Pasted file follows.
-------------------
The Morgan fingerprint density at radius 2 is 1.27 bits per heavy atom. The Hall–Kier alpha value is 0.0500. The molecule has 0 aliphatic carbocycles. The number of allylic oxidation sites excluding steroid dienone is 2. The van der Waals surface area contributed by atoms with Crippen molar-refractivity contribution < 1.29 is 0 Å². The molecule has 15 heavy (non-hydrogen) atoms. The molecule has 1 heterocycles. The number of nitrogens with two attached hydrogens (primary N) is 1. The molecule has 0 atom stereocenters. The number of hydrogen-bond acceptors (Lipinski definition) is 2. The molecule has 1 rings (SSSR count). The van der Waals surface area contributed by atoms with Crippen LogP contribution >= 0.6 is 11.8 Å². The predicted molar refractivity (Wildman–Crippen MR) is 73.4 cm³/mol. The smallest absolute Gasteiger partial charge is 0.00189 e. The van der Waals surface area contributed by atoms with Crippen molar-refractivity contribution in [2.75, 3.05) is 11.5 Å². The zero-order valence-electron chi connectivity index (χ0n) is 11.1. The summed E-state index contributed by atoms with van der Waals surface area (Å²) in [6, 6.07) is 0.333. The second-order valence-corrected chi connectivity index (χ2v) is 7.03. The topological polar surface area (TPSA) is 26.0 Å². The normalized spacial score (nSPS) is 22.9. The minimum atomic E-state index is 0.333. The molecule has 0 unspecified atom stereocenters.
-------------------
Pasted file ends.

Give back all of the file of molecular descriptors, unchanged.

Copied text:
The Morgan fingerprint density at radius 2 is 1.27 bits per heavy atom. The Hall–Kier alpha value is 0.0500. The molecule has 0 aliphatic carbocycles. The number of allylic oxidation sites excluding steroid dienone is 2. The van der Waals surface area contributed by atoms with Crippen molar-refractivity contribution < 1.29 is 0 Å². The molecule has 15 heavy (non-hydrogen) atoms. The molecule has 1 heterocycles. The number of nitrogens with two attached hydrogens (primary N) is 1. The molecule has 0 atom stereocenters. The number of hydrogen-bond acceptors (Lipinski definition) is 2. The molecule has 1 rings (SSSR count). The van der Waals surface area contributed by atoms with Crippen LogP contribution >= 0.6 is 11.8 Å². The predicted molar refractivity (Wildman–Crippen MR) is 73.4 cm³/mol. The smallest absolute Gasteiger partial charge is 0.00189 e. The van der Waals surface area contributed by atoms with Crippen molar-refractivity contribution in [2.75, 3.05) is 11.5 Å². The zero-order valence-electron chi connectivity index (χ0n) is 11.1. The summed E-state index contributed by atoms with van der Waals surface area (Å²) in [6, 6.07) is 0.333. The second-order valence-corrected chi connectivity index (χ2v) is 7.03. The topological polar surface area (TPSA) is 26.0 Å². The normalized spacial score (nSPS) is 22.9. The minimum atomic E-state index is 0.333. The molecule has 0 unspecified atom stereocenters.